Atmospheric effects like fog can really add depth to the lighting in a scene. Explore how in this video.
- [Instructor] One way to really improve the look of a project is to add in some atmospheric detail. Let's look at how our directional light works with Unreal Engine Four's powerful volumetric fog system. Now to begin, let's head over to visual effects in our place tab and hover over this exponential height fog. This essentially is a global height actor that we can click and drag into our scene. Now you can see it immediately adds a sort of blue tinge to everything.
Now you can always change that in the details tab under "Fog Inscattering Color." Let's shift this over to something a little bit warmer. Let's say our... A slight red. Gives us a little bit of an early morning feel. Now, this exponential height fog essentially just blankets the entire scene with this sort of haze as you can see. Now there's all kinds of adjustments that we can make to the fall off and the extinction to make this more or less foggy, but a few of the biggest settings that we can adjust are over here in the fog density.
You can see that as I adjust this up and down, it adds more or less fog to this. I want something a little lighter so I'm gonna set this over to, let's say, a .01. Something about half of what the default is. Now it's nice and subtle right now, but it'll get a little bit more interesting in a second. Now if we scrolled down to the volumetric fog section, and just check this box on. You'll notice that it immediately eliminates the fog in the shaded areas.
However, if you make some adjustments to the extinction scale and scattering distribution, then we can make it work nicely with our directional light to give us some really interesting effects. Let's go ahead and set this up a little bit to something like point five and really crank up the extinction scale, just to kind of demonstrate the effects that we're going for. Notice how in the shaded areas, there's no fog. And as we kind of move through it we have these beams that we're creating.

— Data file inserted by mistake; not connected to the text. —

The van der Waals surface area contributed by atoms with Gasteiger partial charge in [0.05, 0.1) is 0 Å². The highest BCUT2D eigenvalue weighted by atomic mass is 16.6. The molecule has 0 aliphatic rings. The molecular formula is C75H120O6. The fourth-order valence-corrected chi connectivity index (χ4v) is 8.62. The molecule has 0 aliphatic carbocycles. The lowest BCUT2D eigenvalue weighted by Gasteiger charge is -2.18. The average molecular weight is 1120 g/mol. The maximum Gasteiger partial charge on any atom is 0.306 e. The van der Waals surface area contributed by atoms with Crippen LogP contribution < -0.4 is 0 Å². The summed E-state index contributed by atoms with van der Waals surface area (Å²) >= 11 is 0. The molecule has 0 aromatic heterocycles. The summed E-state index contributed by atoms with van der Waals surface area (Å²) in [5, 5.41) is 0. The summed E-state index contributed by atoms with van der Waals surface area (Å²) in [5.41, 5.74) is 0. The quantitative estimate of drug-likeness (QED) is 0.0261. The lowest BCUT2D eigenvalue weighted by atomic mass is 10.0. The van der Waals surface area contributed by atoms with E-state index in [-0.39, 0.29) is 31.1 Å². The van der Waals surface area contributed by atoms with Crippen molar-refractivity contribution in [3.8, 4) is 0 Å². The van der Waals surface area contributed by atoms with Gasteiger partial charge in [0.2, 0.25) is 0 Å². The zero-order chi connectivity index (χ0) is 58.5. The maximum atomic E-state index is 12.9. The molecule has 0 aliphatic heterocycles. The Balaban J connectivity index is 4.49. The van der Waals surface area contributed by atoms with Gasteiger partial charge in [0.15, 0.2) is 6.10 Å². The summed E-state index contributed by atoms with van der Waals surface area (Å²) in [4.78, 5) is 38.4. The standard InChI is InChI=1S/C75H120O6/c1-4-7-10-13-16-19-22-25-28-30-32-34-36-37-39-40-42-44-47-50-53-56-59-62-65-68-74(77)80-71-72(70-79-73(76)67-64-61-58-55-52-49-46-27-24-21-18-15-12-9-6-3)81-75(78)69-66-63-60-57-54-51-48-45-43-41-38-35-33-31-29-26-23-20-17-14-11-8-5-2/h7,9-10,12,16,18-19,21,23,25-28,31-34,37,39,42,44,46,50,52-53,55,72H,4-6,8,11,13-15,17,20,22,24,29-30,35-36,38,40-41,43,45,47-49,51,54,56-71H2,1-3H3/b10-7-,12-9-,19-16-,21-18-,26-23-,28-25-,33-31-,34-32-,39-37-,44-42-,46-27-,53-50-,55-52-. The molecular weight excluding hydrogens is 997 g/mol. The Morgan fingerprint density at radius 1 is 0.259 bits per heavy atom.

Now let's head back to the world outliner and just type dir for directional light to filter through this. Now one of the first settings we're gonna want to change is up at the top here, under light, where it says indirect lighting intensity. Now let's go ahead and double that. Something a little bit closer to two. And then, we're gonna drop down our volumetric scattering intensity quite a bit. That way we get a nice subtle effect as we move through the scene.
Now, you may have remembered that in the beginning when I explained directional lights, I called out this atmosphere, fog, sunlight checkbox. Now this is really where this starts to shine. Essentially what it does is allow the directional light to illuminate the fog in the distance so we get a much more realistic, kind of washout, for that far off background. Next, we're going to want to drop down the specular scale.
And this'll affect things like these shipping containers over here that are kind of getting washed out by all this fog. So let's drop this down to something like point one. Now they're a little bit clearer, more saturated. So that when we work with things like the light shaft occlusion and bloom, it won't all wash out to white. So now scroll down a little bit further to the light shaft section of the directional light settings. We're gonna turn on light shaft occlusion and light shaft bloom.
And now you can really see the effects we're going for with this. It really seems like a bright sunny day with a nice haze of fog. Something like you would find in early morning. And as you can see, it only takes a few adjustments to our scene to add a whole new level of depth and richness.
- Customizing the Unreal UI
- Creating a new project
- Creating landscapes
- Blocking out levels
- Working with materials and lights
- Adding post-processing effects
- Adding atmospherics, foliage, and fog
- Working with the Blueprint editor
- Creating cinematics
- Monitoring performance
- Packaging a game for distribution